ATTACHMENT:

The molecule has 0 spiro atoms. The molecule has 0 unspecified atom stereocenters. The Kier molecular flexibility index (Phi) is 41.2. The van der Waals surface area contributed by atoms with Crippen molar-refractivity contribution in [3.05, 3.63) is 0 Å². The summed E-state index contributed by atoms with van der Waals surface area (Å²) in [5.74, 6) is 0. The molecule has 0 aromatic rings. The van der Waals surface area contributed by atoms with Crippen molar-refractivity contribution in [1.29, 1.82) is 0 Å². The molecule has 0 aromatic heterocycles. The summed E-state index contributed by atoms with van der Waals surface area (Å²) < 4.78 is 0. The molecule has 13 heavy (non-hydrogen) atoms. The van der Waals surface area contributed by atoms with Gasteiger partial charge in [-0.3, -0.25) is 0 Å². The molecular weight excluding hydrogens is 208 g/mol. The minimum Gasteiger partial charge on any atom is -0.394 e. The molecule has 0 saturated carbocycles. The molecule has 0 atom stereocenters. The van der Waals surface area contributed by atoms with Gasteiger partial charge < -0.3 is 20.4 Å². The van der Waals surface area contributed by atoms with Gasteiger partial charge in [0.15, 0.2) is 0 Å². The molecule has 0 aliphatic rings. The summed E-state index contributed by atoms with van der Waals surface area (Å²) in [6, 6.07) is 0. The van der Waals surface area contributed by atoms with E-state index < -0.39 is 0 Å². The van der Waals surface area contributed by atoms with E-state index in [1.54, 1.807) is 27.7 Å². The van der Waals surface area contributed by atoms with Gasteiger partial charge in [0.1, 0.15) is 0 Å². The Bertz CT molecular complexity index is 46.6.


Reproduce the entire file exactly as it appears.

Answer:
The molecule has 0 spiro atoms. The molecule has 0 unspecified atom stereocenters. The Kier molecular flexibility index (Phi) is 41.2. The van der Waals surface area contributed by atoms with Crippen molar-refractivity contribution in [3.05, 3.63) is 0 Å². The summed E-state index contributed by atoms with van der Waals surface area (Å²) in [5.74, 6) is 0. The molecule has 0 aromatic rings. The van der Waals surface area contributed by atoms with Crippen molar-refractivity contribution in [1.29, 1.82) is 0 Å². The molecule has 0 aromatic heterocycles. The summed E-state index contributed by atoms with van der Waals surface area (Å²) < 4.78 is 0. The molecule has 13 heavy (non-hydrogen) atoms. The van der Waals surface area contributed by atoms with Gasteiger partial charge in [-0.3, -0.25) is 0 Å². The molecular weight excluding hydrogens is 208 g/mol. The minimum Gasteiger partial charge on any atom is -0.394 e. The molecule has 0 saturated carbocycles. The molecule has 0 atom stereocenters. The van der Waals surface area contributed by atoms with Gasteiger partial charge < -0.3 is 20.4 Å². The van der Waals surface area contributed by atoms with Gasteiger partial charge in [0.15, 0.2) is 0 Å². The molecule has 0 aliphatic rings. The summed E-state index contributed by atoms with van der Waals surface area (Å²) in [6, 6.07) is 0. The van der Waals surface area contributed by atoms with E-state index < -0.39 is 0 Å². The van der Waals surface area contributed by atoms with E-state index in [1.54, 1.807) is 27.7 Å². The van der Waals surface area contributed by atoms with Gasteiger partial charge in [0.1, 0.15) is 0 Å². The Bertz CT molecular complexity index is 46.6.